Note: In recent years, I have given careful thought to the role spirituality has had on my photography. Some people may find this sort of reflection objectionable or too personal, but I maintain that creativity must grow from within -- that we must continue to seek what is true to how we see with our hearts.
Light of Heart
There are moments when circumstance and experience conspire to shape our conscience in unexpected ways. Thomas Merton called the conscience the “face of the soul.” After more than three decades of hiding behind a camera – I have sometimes felt invisible and at other times invincible. The camera became a shield to protect me from my emotions. I have witnessed humanity at its best and its worst. Through the lens, I have descended into the darkness of deprivation and war, as well as learned to find beauty in the quiet moments. The camera, for me, created a separateness from reality.
In the mirror of my soul, my conscience, I peer out into the world with bewildered eyes. The conscience, Merton continued, “… is the light by which we interpret the will of God in our lives.” Sometimes I have made pictures without a clear conscience. As a news photographer, I’ve learned to skim the surface of reality, to not let myself feel too much about the suffering and pain I’ve witness. I’ve learned to protect myself from the “will of God” who, in the end, demands more than just looking at something – capturing it as a moment – and moving on.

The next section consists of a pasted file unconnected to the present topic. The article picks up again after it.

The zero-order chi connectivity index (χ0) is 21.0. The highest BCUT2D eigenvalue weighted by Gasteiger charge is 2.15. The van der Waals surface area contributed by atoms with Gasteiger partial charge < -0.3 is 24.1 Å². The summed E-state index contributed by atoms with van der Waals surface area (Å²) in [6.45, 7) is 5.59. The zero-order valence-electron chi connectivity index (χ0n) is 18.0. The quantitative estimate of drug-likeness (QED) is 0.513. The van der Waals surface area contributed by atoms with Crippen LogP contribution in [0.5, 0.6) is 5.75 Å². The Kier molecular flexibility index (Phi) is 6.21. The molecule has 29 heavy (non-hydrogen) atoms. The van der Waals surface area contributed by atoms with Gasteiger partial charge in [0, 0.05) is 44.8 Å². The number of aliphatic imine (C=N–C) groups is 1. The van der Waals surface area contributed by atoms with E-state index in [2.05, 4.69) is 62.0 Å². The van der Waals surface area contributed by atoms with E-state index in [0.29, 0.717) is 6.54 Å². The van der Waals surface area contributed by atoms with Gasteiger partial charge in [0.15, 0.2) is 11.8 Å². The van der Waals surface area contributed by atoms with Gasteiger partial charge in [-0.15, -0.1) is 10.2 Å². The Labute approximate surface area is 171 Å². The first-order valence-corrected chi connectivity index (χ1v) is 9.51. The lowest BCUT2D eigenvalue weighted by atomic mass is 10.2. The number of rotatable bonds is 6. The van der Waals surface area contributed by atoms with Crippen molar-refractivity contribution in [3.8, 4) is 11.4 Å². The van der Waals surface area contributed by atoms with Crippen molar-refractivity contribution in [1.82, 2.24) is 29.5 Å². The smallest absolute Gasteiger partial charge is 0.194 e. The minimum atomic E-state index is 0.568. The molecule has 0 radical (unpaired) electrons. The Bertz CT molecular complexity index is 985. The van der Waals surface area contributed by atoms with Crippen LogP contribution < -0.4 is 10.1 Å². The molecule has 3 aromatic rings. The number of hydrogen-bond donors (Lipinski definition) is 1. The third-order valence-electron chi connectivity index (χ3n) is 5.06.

When I first read the prologue to the Rule of St. Benedict I was struck by the clarity of his advice for humanity, “Listen carefully…. with the ear of your heart.” Listen, but also see with the eye of your heart. Here’s the message -- if you engage in recording the human condition conscientiously, with creativity and authenticity, be prepared to have your world rocked. Exposing your soul to the anguish, and joy, of others can come at a price. Each time I witnessed death -- a child, drunk driver, and combatant -- a “human being,” I feel as though I had given up a piece of myself. The camera only justifies witnessing tragedy only so much until conscience calls.
I’ve always looked at photography as a spiritual exercise. While the actual act of making pictures seems relatively simple, automatic, and normal, there’s much more beneath the surface. Photography as a spiritual experience begins with recognizing that a picture of someone is not the whole person in the same way as a map is not the road. When we live for making the picture – capturing “reality” and not living in moment or sensing God’s light in all things, then the practice often seems soulless. Perhaps this is an indictment of today’s visual culture – one in which a torrent of visual messages conspires to remove us from the real -- away of being touched by the light of the spirit within.
We are all touched by the same light, the same God.
As I get older, I understand now how important it has become to let the light become us – to capture moments of conscience with the eye of the heart.